You know the saying, “Too many cooks in the kitchen spoil the broth.” But what about too many sommeliers?
The W&S staff plays sommelier at our respective Thanksgiving feasts, a role often complicated by family traditions—some loved, some eagerly forgotten. Or by the food—a subject on which everyone has an opinion. Or, in some years, by the family…. There are those Thanksgivings, in fact, in which we wish we could simply nab our favorite dish and bottle of wine and take them off to someplace quiet to enjoy them in peace. Here are some of our favorite bottles and dishes—and a few recipes to boot.
Senior Editor (SF)
Loire Valley Pinot d’Aunis, Vouvray Demi-Sec and North Coast Zinfandel
After brining a heritage turkey for days last year and still ending up unimpressed, I’m abandoning turkey once and for all this Thanksgiving. I’ll probably roast a chicken instead, using the method detailed in Alice Waters’ The Art of Simple Food.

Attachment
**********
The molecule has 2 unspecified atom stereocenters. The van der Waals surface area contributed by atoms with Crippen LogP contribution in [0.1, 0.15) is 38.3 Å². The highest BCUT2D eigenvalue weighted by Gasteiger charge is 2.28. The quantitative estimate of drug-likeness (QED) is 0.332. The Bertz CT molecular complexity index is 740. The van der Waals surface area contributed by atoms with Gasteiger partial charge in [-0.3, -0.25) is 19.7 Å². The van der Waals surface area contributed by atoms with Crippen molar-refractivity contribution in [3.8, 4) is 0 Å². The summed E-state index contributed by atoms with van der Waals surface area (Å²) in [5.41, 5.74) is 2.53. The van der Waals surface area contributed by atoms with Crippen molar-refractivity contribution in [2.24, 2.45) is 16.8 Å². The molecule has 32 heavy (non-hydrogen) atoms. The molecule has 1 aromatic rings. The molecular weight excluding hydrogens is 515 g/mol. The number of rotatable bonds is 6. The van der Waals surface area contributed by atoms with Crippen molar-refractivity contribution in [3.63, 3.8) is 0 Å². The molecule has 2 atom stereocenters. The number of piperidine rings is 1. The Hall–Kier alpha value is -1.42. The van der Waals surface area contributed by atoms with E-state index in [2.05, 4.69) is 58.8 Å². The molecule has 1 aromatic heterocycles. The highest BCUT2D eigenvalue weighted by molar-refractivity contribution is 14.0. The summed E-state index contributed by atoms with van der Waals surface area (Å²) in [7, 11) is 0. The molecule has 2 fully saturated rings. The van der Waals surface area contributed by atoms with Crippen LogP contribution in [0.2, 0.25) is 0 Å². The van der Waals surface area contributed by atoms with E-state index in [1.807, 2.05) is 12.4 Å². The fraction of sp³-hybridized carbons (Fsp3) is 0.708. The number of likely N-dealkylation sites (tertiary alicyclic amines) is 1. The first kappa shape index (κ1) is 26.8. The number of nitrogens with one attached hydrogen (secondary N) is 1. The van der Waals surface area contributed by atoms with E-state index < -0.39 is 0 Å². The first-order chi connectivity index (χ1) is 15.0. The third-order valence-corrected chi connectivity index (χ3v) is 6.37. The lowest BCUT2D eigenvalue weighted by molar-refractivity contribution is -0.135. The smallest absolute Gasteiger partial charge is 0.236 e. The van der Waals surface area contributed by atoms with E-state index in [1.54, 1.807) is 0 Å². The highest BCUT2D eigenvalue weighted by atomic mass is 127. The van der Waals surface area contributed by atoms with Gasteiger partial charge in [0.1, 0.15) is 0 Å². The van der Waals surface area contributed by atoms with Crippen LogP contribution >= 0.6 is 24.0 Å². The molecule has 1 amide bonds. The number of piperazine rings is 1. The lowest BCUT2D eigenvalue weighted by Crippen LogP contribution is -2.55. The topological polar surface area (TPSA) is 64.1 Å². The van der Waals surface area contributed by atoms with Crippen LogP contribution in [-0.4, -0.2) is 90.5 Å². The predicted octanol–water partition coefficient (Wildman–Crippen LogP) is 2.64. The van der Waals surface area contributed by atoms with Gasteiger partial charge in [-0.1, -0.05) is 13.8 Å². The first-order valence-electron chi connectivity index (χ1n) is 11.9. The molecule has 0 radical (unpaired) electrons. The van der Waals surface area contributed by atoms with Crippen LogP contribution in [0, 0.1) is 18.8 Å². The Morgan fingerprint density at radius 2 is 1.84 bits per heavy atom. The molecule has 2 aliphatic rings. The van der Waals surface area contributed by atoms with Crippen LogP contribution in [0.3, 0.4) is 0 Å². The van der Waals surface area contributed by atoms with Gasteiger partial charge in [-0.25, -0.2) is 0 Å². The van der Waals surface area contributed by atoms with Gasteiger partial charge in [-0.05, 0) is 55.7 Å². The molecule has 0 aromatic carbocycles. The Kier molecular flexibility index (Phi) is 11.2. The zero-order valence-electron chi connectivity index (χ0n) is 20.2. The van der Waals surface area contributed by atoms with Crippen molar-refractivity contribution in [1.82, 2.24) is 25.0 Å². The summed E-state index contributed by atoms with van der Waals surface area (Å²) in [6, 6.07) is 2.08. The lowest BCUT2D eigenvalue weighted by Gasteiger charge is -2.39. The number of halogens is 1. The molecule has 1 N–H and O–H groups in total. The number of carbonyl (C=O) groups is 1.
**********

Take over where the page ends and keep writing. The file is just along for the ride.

This year we’re going to a small gathering at a Buddhist friend’s house, so it’s not going to exactly be a meat-fest. I’ll bring some wines that will play well with vegetables, like cabernet franc and pineau d’Aunis from the Loire. Or an older Huet Demi-Sec that’s kicking around in my wine storage unit. That should be versatile enough to take on savory stuffing and turkey—make that chicken—roasted squash, squash enchiladas, chestnut soup…. And since it’s an American holiday, I’ll bring along a bottle of zinfandel to share, something more fresh than heavy, like Broc’s Vine Starr or something from Storybook or Frog’s Leap or the 2011 Nance’s Vineyard Zinfandel from Ousterhout, one of the more transparent and refreshing California reds I tasted in the past year.
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